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From Wikipedia the free encyclopedia, by MultiMedia

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History

A print advertisement from a 1913 issue of Encyclopaedia Britannica A print advertisement from a 1913 issue of Encyclopaedia Britannica

In ancient times the most common form of advertising was "word of mouth". However, commercial messages and election campaign displays were found in the ruins of Pompeii. Egyptians used papyrus to create sales messages and wall posters. Lost-and-found advertising on papyrus was common in Greece and Rome. Wall or rock painting for commercial advertising is another manifestation of an ancient media advertising form which is present to this day in many parts of Asia, Africa, and South America. For instance, tradition of wall paintings may be traced back to India rock-art paintings that goes back to 4000 BC, see Bhatia 2000: 62-68 on the evolution of wall advertising. As printing developed in the 15th and 16th century, advertising expanded to include handbills. In the 17th century advertisements started to appear in weekly newspapers in England.

These early print ads were used mainly to promote books (which were increasingly affordable) and medicines (which were increasingly sought after as disease ravaged Europe). Quack ads became a problem, which ushered in regulation of advertising content.

As the economy was expanding during the 19th century, the need for advertising grew at the same pace. In America, the classified ads became popular, filling pages of newspapers with small print messages promoting all kinds of goods. The success of this advertising format led to the growth of mail-order advertising. In 1843 the first advertising agency was established by Volney Palmer in Philadelphia. At first the agencies were just brokers for ad space in newspapers, but by the 20th century, advertising agencies started to take over responsibility for the content as well.

The 1960s saw advertising transform into a modern, more scientific approach in which creativity was allowed to shine, producing unexpected messages that made advertisements interesting to read. The Volkswagen ad campaign featuring such headlines as "Think Small" and "Lemon" ushered in the era of modern advertising by promoting a "position" or "unique selling proposition" designed to associate each brand with a specific idea in the reader or viewer's mind.

Today, advertising is evolving even further, with "guerrilla" promotions that involve unusual approaches such as staged encounters in public places, giveaways of products such as cars that are covered with brand messages, and interactive advertising where the viewer can respond to become part of the advertising message.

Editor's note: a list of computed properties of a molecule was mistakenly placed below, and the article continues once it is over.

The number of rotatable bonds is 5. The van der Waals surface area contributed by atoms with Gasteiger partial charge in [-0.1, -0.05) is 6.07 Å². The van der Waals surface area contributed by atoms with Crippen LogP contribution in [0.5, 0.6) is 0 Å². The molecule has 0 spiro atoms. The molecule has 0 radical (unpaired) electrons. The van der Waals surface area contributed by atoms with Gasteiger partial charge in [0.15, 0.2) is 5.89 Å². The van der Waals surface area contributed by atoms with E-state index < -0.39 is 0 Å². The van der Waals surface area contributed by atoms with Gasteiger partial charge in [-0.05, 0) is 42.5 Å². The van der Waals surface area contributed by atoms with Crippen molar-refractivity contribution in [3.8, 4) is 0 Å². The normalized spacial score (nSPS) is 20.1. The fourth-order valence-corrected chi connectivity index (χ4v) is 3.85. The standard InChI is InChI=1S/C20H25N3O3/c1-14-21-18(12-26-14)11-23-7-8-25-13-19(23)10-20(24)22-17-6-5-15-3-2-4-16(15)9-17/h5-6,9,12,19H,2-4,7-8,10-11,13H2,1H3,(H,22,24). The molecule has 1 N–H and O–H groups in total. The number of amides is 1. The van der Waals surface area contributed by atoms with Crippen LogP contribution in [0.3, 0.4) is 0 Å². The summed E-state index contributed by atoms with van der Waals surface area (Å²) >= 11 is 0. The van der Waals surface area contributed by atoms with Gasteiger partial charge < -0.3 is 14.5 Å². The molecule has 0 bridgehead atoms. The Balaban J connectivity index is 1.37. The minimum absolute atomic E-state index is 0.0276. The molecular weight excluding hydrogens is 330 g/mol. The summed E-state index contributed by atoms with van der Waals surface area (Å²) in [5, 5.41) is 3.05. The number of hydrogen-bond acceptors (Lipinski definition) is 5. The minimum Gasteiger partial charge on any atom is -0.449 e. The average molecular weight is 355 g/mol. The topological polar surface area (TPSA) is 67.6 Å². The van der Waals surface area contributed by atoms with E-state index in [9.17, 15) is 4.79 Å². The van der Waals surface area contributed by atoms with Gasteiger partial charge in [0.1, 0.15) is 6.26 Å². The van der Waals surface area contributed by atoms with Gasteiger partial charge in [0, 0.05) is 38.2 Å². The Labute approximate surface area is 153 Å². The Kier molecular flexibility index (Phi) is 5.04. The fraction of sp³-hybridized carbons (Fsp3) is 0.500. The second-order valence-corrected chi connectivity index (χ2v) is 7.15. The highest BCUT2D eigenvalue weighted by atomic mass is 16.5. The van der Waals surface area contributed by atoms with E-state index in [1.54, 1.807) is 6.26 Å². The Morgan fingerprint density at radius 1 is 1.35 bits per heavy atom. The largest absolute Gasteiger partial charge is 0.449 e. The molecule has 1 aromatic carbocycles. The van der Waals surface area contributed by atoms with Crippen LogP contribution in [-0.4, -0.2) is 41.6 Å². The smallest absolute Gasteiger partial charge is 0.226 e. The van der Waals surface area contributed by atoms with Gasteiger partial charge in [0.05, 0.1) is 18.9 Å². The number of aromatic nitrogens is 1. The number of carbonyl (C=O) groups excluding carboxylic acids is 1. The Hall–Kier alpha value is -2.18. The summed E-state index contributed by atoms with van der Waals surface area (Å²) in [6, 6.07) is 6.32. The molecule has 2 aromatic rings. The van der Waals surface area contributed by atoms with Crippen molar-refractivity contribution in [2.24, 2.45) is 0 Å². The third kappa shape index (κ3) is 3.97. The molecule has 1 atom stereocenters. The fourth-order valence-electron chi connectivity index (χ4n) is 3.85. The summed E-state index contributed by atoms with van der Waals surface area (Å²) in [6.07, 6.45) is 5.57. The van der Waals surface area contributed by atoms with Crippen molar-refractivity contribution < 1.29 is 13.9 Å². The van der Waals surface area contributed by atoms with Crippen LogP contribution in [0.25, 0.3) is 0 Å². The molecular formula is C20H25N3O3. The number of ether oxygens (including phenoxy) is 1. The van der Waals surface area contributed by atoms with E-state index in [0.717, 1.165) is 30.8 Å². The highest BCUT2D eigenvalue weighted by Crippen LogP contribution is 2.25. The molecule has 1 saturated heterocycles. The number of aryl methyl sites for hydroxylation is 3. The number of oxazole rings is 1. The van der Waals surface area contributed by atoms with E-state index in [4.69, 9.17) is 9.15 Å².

Media

Paying people to hold signs in public places is one of the oldest forms of adverting such as the 'board guy' pictured above Paying people to hold signs in public places is one of the oldest forms of adverting such as the 'board guy' pictured above

Transit advertising is combined with experiential marketing using pedapods in Australia Transit advertising is combined with experiential marketing using pedapods in Australia

Commercial advertising media can include wall paintings, billboards (outdoor advertising), street furniture components, printed flyers, radio, cinema and television ads, web banners, web popups, skywriting, bus stop benches, magazines, newspapers, town criers, sides of buses, taxicab doors and roof mounts, musical stage shows, subway platforms and trains, elastic bands on disposable diapers, stickers on apples in supermarkets, the opening section of streaming audio and video, and the backs of event tickets and supermarket receipts. Any place an "identified" sponsor pays to deliver their message through a medium is advertising.

Covert advertising embedded in other entertainment media is known as product placement. A more recent version of this is advertising in film, by having a main character use an item or other of a definite brand - an example is in the movie Minority Report, where Tom Cruise's character Tom Anderton owns a computer with the Nokia logo clearly written in the top corner, or his watch engraved with the Bulgari logo. Another example of advertising in film is in I, Robot, where main character played by Will Smith mentions his Converse shoes several times, calling them "classics," because the film is set far in the future.

The TV commercial is generally considered the most effective mass-market advertising format and this is reflected by the high prices TV networks charge for commercial airtime during popular TV events. The annual Super Bowl football game in the United States is known as much for its commercial advertisements as for the game itself, and the average cost of a single thirty-second TV spot during this game has reached $2.5 million (as of 2006).